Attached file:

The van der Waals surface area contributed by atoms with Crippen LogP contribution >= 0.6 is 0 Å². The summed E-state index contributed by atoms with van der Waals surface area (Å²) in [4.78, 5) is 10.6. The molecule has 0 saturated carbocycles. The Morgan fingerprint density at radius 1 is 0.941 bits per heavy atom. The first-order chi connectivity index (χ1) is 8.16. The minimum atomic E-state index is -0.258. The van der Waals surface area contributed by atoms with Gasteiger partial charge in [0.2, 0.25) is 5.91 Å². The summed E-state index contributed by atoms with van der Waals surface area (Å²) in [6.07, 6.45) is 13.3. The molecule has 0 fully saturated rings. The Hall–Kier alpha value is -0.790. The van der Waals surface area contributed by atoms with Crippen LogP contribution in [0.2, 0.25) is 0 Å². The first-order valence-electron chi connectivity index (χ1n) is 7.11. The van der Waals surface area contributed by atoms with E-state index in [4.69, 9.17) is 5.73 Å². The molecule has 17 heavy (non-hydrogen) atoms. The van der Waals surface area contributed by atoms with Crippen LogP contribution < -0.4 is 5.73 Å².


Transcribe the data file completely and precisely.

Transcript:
The van der Waals surface area contributed by atoms with Crippen LogP contribution >= 0.6 is 0 Å². The summed E-state index contributed by atoms with van der Waals surface area (Å²) in [4.78, 5) is 10.6. The molecule has 0 saturated carbocycles. The Morgan fingerprint density at radius 1 is 0.941 bits per heavy atom. The first-order chi connectivity index (χ1) is 8.16. The minimum atomic E-state index is -0.258. The van der Waals surface area contributed by atoms with Gasteiger partial charge in [0.2, 0.25) is 5.91 Å². The summed E-state index contributed by atoms with van der Waals surface area (Å²) in [6.07, 6.45) is 13.3. The molecule has 0 fully saturated rings. The Hall–Kier alpha value is -0.790. The van der Waals surface area contributed by atoms with Crippen LogP contribution in [0.2, 0.25) is 0 Å². The first-order valence-electron chi connectivity index (χ1n) is 7.11. The van der Waals surface area contributed by atoms with E-state index in [4.69, 9.17) is 5.73 Å². The molecule has 17 heavy (non-hydrogen) atoms. The van der Waals surface area contributed by atoms with Crippen LogP contribution < -0.4 is 5.73 Å².